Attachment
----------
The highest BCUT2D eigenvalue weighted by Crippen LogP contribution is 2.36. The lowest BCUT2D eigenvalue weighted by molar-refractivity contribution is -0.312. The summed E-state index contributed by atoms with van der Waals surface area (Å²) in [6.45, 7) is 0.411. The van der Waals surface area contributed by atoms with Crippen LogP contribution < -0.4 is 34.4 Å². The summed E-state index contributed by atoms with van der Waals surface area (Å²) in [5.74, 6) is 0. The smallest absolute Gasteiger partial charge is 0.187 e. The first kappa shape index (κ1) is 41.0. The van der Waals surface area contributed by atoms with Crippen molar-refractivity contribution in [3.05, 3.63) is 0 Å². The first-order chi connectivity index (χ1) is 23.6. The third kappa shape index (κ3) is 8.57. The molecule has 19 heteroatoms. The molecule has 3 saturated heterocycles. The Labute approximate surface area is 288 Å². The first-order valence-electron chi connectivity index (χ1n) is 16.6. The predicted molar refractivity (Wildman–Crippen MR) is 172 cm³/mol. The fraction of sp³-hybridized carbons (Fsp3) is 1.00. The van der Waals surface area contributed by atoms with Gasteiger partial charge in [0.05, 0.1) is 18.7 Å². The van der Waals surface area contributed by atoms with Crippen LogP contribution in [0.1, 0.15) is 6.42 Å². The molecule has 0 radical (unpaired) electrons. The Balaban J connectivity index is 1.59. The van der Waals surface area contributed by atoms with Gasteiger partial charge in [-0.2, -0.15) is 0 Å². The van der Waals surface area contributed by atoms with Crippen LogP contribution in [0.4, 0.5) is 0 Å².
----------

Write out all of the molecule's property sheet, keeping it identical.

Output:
The highest BCUT2D eigenvalue weighted by Crippen LogP contribution is 2.36. The lowest BCUT2D eigenvalue weighted by molar-refractivity contribution is -0.312. The summed E-state index contributed by atoms with van der Waals surface area (Å²) in [6.45, 7) is 0.411. The van der Waals surface area contributed by atoms with Crippen LogP contribution < -0.4 is 34.4 Å². The summed E-state index contributed by atoms with van der Waals surface area (Å²) in [5.74, 6) is 0. The smallest absolute Gasteiger partial charge is 0.187 e. The first kappa shape index (κ1) is 41.0. The van der Waals surface area contributed by atoms with Crippen molar-refractivity contribution in [3.05, 3.63) is 0 Å². The first-order chi connectivity index (χ1) is 23.6. The third kappa shape index (κ3) is 8.57. The molecule has 19 heteroatoms. The molecule has 3 saturated heterocycles. The Labute approximate surface area is 288 Å². The first-order valence-electron chi connectivity index (χ1n) is 16.6. The predicted molar refractivity (Wildman–Crippen MR) is 172 cm³/mol. The fraction of sp³-hybridized carbons (Fsp3) is 1.00. The van der Waals surface area contributed by atoms with Gasteiger partial charge in [0.05, 0.1) is 18.7 Å². The van der Waals surface area contributed by atoms with Crippen LogP contribution in [0.1, 0.15) is 6.42 Å². The molecule has 0 radical (unpaired) electrons. The Balaban J connectivity index is 1.59. The van der Waals surface area contributed by atoms with Gasteiger partial charge in [-0.2, -0.15) is 0 Å². The van der Waals surface area contributed by atoms with Crippen LogP contribution in [0.4, 0.5) is 0 Å².